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Tuesday’s commute seems to be shaping up to be worse than yesterday's. Freeways backed up sooner, ferry lines were longer, and the free shuttles that BART provided from five East Bay stations filled up quicker.

Meanwhile, BART and its unions have yet to sit down to talks since Sunday, although both sides did speak with a state mediator last night.

BART strike continues

Jul 2, 2013

LA Times: BART strike enters Day 2, promising more commuting chaos

Excerpt: “I wish I had news for you, but BART hasn’t offered any new proposals to bring about a resolution, and we’re on the second day of our strike,” said Cecille Isidro, a spokeswoman with Service Employees International Union Local 1021 – one of the two unions striking. “They have not come back with any proposals that address critical safety issues and fair pay.”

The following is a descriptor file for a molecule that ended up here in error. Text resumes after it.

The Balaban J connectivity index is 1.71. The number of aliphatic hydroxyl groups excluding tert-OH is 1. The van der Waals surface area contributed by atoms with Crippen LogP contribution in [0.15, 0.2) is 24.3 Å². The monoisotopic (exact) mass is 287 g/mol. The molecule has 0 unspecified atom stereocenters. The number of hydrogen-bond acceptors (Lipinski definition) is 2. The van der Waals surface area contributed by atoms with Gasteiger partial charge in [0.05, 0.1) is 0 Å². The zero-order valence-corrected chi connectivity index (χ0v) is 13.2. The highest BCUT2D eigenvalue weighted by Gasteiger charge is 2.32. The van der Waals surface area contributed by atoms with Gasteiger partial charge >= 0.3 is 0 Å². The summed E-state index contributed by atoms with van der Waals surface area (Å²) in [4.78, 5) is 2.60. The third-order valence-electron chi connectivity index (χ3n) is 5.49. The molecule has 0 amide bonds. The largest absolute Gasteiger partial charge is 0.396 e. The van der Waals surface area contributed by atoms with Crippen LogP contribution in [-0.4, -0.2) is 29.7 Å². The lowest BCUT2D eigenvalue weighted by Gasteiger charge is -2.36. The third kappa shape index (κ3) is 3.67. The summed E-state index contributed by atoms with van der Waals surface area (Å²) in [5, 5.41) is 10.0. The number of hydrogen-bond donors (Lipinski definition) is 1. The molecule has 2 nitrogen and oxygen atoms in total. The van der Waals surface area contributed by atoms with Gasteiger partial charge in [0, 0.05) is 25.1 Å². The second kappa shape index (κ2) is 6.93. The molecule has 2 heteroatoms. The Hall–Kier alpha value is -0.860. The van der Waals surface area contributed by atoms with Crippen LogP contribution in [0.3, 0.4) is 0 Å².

BARTocalypse? For this reporter, not so much.

Jul 1, 2013

While BARTocalpyse was causing major trouble over in Oakland, the commuters at the El Cerrito del Norte BART station at the Richmond border seemed calm. That’s where I was this morning, trying to get to Potrero Hill in San Francisco.

Del Norte is one of the four stations in the East Bay where BART is providing a free roundtrip shuttle to Oakland and SF, and several main AC Transit lines run right by it. That might have helped congestion at the nearby casual carpool line, where there were about 20 cars waiting for riders to walk up.